AND WHAT NOW FOR THE ‘B-‘ WORD ?
COVID-19 has all but sidelined the issue of Brexit from the media, but behind the scenes, this is now where one can assume, the serious hard work begins. Despite leaving the EU at the end of January, our final departure from the EU is still far away in terms of how it will work on the ground. Everyone wants an end to the Brexit process —business, politicians and the voters. The stakes are still high, though,and Boris Johnson must find a way of resolving them when the issues are still complex and full of political, economic and social challenges. But in the next few months, we all probably want an end to COVID-19 even more.
Long term, UK consumer confidence could also be an issue. The government has promised to pump in billions of pounds to help support businesses through this difficult time, but some of the further economic impacts are likely to be hard. There is a danger that, just when it looked as if a sustained period of economic austerity was coming to an end, we might find ourselves in the middle of another two or three-year period of recession.
Hard-pressed consumers might either stop buying high-value products, cut back on purchases, or trade down to more value-oriented options. The foodservice sector could also continue to struggle if consumes are cautious about going out and what they spend their money on.
FINDING WAYS TO DEAL WITH SHOCK
I think it’s fair to say that for most of the UK supply chain, the whole of 2020 will be challenging and uncertain. Produce companies around the world are going to have to find a new level of resilience in how they run their operations. This is something that needs constantly looking at, but will be bought in to a sharper focus by COVID-19.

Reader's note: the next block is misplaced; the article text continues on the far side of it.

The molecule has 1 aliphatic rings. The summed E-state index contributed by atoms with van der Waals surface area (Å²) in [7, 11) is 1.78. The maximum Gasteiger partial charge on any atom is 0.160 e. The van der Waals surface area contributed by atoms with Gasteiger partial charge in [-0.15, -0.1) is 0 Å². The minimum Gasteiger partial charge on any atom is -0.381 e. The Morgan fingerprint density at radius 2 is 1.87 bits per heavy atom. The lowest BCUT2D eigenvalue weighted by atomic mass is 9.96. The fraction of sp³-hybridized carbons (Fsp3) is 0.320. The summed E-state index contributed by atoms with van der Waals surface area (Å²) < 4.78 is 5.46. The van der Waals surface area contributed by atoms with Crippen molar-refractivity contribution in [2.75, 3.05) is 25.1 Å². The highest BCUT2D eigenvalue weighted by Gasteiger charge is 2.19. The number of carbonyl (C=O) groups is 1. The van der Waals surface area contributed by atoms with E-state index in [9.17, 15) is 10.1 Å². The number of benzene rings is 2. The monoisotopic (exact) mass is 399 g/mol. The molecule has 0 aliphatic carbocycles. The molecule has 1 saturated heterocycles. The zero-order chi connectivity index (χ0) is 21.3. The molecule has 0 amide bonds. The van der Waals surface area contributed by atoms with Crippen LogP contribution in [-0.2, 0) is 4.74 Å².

While many UK companies used Brexit as an opportunity to review all aspects of procurement, buying and selling, staffing, management, relationships with suppliers and technology, businesses would be wise to perform similar reviews now too.
COVID-19 certainly won’t last forever. However, the impacts of what we are going through — and what lies ahead for consumers and UK fresh produce businesses alike — may well last for some time to come, and we all need to be prepared.
In some ways, the likely impact of an extended pandemic would have served to separate the UK from Europe in any situation. Laborers who might carry the pandemic are being blocked all around Europe, Italy is furious at Germany because it held back shipping important medical supplies to keep them for its own population, and, of course, travel and tourism is at a standstill across the world.
More broadly, the pandemic has made people around the world less willing to rely on international sources of products. The UK government is seeking refunds after buying millions of coronavirus test kits from China, and US senators are urging a new approach when the US had to beg for masks, testing kits and other medical resources from China. Indeed, one of the questions is whether this COVID-19 situation will really change attitudes or if these problems will be forgotten as the virus fades.
There are no easy answers, of course, but in a tighter economic environment, it is likely that many trends are predictable. Surely we can expect hard discounters, such as Aldi and Lidl, to grow as money gets tight. Surely people will travel less, both for reasons of economy and reasons of fear. Overall trade is likely to be restrained as people and governments look to deal with environments they can control.
A lot, of course, depends on the unpredictable: Will there be a vaccine? When? What will happen to the restaurant and sports industries? Can people be safe and do these things? But, at very least, the situation has reminded us of our vulnerability.
The job of the produce industry will thus be to serve a consumer who thinks differently. That is a challenge… and an opportunity.
Many thanks to John Giles for sharing his thoughts.